Cookies Policy
X

This site uses cookies. By continuing to browse the site you are agreeing to our use of cookies.

I accept this policy

Find out more here

Open Access ‘Fascism… but with an open mind.’ Reflections on the Contemporary Far Right in (Western) Europe

No metrics data to plot.
The attempt to load metrics for this article has failed.
The attempt to plot a graph for these metrics has failed.
The full text of this article is not currently available.

Brill’s MyBook program is exclusively available on BrillOnline Books and Journals. Students and scholars affiliated with an institution that has purchased a Brill E-Book on the BrillOnline platform automatically have access to the MyBook option for the title(s) acquired by the Library. Brill MyBook is a print-on-demand paperback copy which is sold at a favorably uniform low price.

‘Fascism… but with an open mind.’ Reflections on the Contemporary Far Right in (Western) Europe

  • PDF
  • HTML
Add to Favorites
You must be logged in to use this functionality

First Lecture on Fascism – Amsterdam – 25 April 2013

image of Fascism

The political science community would have us believe that since the 1980s something entirely detached from historical or neo-fascism has emerged in (Western) Europe - a populist radicalization of mainstream concerns - a novel form of ‘radical right-wing populism.’ Yet the concept of ‘radical right-wing populism’ is deeply problematic because it suggests that (Western) Europe’s contemporary far right has become essentially different from forms of right-wing extremism that preceded it, and from forms of right-wing extremism that continue to exist alongside it. Such an approach, as this First Lecture on Fascism argues, fails to appreciate the critical role that neo-fascism has played, and still plays, in adapting Europe’s contemporary far right to the norms and realities of multi-ethnic, liberal-democratic society. Political scientists should fixate less on novelty and the quest for neat typologies, and instead engage far more seriously with (neo) fascism studies.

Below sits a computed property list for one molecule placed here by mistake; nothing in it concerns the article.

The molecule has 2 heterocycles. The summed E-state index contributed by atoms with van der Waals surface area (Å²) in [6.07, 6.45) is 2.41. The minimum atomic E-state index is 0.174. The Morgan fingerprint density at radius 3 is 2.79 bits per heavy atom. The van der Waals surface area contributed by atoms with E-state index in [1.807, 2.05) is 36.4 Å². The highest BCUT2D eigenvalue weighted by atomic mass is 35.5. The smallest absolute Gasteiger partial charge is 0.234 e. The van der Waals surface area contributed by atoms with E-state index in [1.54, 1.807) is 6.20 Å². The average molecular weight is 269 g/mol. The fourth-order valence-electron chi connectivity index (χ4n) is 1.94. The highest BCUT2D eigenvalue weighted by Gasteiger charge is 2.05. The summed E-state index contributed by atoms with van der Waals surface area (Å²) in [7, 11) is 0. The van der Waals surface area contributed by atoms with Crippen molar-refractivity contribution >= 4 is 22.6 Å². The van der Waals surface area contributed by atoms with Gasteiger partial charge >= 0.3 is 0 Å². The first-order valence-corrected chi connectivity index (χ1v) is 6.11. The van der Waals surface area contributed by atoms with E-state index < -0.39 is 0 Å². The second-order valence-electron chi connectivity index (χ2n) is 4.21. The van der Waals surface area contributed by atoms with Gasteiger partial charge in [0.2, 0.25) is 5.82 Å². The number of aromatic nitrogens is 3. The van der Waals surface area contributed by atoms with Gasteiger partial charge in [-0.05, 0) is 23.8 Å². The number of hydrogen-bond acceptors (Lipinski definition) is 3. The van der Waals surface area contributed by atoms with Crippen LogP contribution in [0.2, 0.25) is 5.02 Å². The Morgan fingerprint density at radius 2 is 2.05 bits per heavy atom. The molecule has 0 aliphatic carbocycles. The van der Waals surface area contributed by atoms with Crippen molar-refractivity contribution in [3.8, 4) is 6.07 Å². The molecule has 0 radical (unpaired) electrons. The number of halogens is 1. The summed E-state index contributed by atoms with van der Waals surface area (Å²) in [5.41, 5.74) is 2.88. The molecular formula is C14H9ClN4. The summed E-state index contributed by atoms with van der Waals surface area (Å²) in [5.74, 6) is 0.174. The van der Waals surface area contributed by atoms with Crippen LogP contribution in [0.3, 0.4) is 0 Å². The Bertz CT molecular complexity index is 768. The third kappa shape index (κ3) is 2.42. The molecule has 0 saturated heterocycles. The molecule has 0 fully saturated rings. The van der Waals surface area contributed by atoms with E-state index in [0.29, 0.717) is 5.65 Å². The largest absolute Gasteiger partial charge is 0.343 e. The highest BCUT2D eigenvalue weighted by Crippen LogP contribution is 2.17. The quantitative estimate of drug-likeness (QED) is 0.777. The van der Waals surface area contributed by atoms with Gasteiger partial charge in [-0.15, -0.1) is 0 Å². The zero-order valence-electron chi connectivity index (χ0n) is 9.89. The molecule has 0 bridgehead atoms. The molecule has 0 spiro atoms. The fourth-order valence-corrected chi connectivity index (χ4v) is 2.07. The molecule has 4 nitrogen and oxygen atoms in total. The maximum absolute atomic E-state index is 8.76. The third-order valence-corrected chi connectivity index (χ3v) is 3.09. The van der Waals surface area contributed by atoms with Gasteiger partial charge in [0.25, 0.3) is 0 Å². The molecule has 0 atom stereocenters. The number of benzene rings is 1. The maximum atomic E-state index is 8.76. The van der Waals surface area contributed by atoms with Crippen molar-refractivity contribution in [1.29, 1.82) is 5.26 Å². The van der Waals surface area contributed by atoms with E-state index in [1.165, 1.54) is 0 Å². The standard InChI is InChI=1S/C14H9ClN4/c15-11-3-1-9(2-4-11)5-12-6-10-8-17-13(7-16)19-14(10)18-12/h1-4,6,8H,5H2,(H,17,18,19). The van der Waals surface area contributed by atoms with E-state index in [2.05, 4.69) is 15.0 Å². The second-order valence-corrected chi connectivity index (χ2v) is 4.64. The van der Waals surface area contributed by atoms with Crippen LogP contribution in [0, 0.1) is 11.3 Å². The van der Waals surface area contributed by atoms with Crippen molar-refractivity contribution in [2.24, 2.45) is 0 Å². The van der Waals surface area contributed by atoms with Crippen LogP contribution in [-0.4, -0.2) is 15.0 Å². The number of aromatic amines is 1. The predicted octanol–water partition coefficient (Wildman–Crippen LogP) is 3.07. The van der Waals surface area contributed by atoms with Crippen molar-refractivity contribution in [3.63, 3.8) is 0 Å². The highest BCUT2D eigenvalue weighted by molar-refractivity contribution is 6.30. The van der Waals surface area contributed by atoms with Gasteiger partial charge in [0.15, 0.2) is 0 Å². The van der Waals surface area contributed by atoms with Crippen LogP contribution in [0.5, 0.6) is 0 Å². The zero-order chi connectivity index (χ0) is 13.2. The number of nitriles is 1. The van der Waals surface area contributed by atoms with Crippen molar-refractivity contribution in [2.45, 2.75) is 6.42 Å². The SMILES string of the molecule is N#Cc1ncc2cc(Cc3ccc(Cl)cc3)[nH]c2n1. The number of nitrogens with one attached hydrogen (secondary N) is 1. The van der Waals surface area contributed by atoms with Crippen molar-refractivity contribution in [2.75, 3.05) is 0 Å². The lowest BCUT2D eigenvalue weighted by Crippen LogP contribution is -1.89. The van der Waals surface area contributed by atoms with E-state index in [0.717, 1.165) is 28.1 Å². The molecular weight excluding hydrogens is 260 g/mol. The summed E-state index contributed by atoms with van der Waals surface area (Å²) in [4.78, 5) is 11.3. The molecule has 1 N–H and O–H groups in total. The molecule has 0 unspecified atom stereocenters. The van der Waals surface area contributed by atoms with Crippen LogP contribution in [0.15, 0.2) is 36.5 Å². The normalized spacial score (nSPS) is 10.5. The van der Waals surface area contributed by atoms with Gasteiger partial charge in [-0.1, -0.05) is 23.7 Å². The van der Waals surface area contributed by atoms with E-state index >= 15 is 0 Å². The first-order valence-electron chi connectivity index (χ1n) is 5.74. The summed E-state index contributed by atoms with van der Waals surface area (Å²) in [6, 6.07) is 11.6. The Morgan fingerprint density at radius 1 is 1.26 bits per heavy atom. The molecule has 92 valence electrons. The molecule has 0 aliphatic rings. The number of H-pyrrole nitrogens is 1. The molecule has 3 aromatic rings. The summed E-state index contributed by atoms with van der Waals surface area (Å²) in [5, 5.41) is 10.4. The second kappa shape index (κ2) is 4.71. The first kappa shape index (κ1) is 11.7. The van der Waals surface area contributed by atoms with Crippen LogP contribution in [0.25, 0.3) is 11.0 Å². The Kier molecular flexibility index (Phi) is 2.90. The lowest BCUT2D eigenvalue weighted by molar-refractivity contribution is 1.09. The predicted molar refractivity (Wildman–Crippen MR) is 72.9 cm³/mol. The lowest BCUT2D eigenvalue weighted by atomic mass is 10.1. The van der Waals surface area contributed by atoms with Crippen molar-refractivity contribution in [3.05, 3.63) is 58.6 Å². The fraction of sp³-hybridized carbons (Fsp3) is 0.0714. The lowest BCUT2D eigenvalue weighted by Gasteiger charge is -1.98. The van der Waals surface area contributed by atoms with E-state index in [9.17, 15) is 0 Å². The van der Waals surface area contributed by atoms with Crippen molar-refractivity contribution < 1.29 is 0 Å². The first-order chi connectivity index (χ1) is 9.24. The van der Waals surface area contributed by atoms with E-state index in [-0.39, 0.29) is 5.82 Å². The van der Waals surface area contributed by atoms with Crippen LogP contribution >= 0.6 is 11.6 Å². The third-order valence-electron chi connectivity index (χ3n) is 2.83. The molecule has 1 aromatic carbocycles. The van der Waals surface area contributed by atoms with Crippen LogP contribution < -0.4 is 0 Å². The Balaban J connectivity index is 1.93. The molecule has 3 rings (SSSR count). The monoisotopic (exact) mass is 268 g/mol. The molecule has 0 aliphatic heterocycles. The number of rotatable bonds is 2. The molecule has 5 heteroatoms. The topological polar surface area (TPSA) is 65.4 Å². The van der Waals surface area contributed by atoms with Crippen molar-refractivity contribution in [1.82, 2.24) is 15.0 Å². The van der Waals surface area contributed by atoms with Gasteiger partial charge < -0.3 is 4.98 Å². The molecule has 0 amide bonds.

Affiliations: 1: Professor of Modern History, Teesside University (UK), N.Copsey@tees.ac.uk

10.1163/22116257-00201008
/content/journals/10.1163/22116257-00201008
dcterms_title,pub_keyword,dcterms_description,pub_author
6
3
Loading

The political science community would have us believe that since the 1980s something entirely detached from historical or neo-fascism has emerged in (Western) Europe - a populist radicalization of mainstream concerns - a novel form of ‘radical right-wing populism.’ Yet the concept of ‘radical right-wing populism’ is deeply problematic because it suggests that (Western) Europe’s contemporary far right has become essentially different from forms of right-wing extremism that preceded it, and from forms of right-wing extremism that continue to exist alongside it. Such an approach, as this First Lecture on Fascism argues, fails to appreciate the critical role that neo-fascism has played, and still plays, in adapting Europe’s contemporary far right to the norms and realities of multi-ethnic, liberal-democratic society. Political scientists should fixate less on novelty and the quest for neat typologies, and instead engage far more seriously with (neo) fascism studies.

Loading

Full text loading...

/deliver/22116257/2/1/22116257_002_01_S01_text.html;jsessionid=PNtjnfcpwF5Ika1XLkvBamU5.x-brill-live-03?itemId=/content/journals/10.1163/22116257-00201008&mimeType=html&fmt=ahah
/content/journals/10.1163/22116257-00201008
Loading

Data & Media loading...

http://brill.metastore.ingenta.com/content/journals/10.1163/22116257-00201008
Loading
Loading

Article metrics loading...

/content/journals/10.1163/22116257-00201008
2013-01-01
2016-12-04

Sign-in

Can't access your account?
  • Key

  • Full access
  • Open Access
  • Partial/No accessInformation